A series of meetings in Rome to discuss Sunday's day of violence across Serie A ended with the country's sports minister calling for Italian football to be suspended.
Giovanna Melandri met with Italian Olympic Committee (CONI) president Gianni Petrucci and Italian Football Federation (FIGC) president Giancarlo Abete, after which she demanded considerable action be taken.
'A decision has to be taken to make a significant gesture,' said Melandri.
'I expect the football world to make the right decision, such as halting the tournament for several weeks.'
There are no games in Serie A this weekend due to the latest batch of Euro 2008 qualifiers with the domestic league scheduled to resume on the weekend of November 24 and 25.
Further talks are planned for Tuesday at which a definitive decision is expected on the way to proceed.
Sunday was another dark day for Italian football.
Lazio fan Gabriele Sandri, a 26-year-old disc jockey, was accidentally shot dead by police as they attempted to quell trouble between fans of the Biancoceleste and Juventus at a motorway service station near Arezzo.
News of the shooting prompted violence on the terraces at the game between Atalanta and AC Milan in Bergamo while, later in the day, fans in Rome armed with batons and stones attacked one of the police units in the vicinity of the Stadio Olimpico before raiding the CONI headquarters.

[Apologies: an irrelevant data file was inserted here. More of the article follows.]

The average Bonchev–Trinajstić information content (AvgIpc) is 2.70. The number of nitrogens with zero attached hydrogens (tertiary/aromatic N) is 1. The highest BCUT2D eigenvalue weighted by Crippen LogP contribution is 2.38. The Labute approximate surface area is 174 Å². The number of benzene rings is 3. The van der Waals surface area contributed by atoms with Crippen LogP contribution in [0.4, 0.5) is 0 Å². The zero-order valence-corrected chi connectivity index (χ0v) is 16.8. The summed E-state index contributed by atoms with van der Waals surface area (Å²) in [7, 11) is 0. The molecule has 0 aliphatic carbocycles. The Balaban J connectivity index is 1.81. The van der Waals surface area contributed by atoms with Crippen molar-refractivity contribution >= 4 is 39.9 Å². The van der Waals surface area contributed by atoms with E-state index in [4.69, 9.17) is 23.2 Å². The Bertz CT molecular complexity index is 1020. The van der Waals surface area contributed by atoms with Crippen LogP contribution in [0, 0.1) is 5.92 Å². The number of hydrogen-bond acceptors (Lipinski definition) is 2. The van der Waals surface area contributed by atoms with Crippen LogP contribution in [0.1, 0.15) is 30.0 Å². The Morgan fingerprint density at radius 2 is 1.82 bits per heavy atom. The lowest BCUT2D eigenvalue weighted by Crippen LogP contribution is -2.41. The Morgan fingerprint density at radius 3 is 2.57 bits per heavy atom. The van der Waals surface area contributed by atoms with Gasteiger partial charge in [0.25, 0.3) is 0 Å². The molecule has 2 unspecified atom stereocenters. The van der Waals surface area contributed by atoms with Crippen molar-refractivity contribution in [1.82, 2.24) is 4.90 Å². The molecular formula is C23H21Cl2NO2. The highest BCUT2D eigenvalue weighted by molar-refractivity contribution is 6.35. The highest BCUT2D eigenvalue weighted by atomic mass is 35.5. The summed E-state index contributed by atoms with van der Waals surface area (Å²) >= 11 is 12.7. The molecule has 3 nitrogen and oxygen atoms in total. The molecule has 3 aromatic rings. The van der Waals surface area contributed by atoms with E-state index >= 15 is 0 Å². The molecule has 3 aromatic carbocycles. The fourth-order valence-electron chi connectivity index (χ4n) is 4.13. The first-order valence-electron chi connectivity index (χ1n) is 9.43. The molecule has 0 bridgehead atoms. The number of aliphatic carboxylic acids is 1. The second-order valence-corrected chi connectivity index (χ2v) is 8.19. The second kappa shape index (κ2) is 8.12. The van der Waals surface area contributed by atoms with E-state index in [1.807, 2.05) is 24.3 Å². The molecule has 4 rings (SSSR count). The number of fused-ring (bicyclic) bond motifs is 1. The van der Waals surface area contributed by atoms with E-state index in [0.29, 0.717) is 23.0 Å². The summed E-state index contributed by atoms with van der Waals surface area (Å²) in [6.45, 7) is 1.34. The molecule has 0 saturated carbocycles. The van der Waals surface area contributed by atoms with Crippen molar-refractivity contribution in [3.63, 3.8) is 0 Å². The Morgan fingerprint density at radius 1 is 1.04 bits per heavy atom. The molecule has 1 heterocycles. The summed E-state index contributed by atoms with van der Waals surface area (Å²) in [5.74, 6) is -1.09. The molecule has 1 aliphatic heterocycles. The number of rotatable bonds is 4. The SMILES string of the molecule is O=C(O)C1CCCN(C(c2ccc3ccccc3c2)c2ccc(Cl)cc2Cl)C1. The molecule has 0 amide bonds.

The policeman involved in Sandri's shooting is being investigated for manslaughter. He spoke of his distress today.
'I didn't look at anything, I didn't point my gun at anyone. I was at least 200 metres away, how could I have done that?' the unnamed officer told Italian newspaper Corriere della Sera.
'The first shot I fired was in the air and the second was fired when I was running, it was an accident. I know now, this is the end for me.
'I have destroyed two families, that of the man and mine.'
After expressing his sympathy to Sandri's family, Italy coach Roberto Donadoni revealed his disgust at the way hooligans used the situation to wreak havoc in Bergamo and Rome.
'What has happened in Bergamo and in Rome is pure madness,' said Donadoni.
'It's one of those situations where you feel sick and you wish you could throw it all out. I believe that we are hostages of this violence, but you cannot be a slave in this manner.'
AC Milan midfielder Clarence Seedorf insisted the violence was borne out of frustration within Italian society as a whole and should not be viewed as solely a football problem.
The Dutchman told Sky Sports News: 'The government is using football for the problems in Italian society.
'They should think about shutting down the government for a couple of weeks.'
Seedorf feels not enough was done following the killing of policeman Filippo Raciti after violence broke out at the Sicilian derby match between Catania and Palermo nine months ago.
'The situation following the Catania riots has not changed,' he added.
'They (the government) cannot blame football every time.
'The people are not happy. They are coming to the stadiums to express their feelings and their feelings are not positive.
'They don't come to express their disappointment at the team.
'The whole country is lacking leadership.'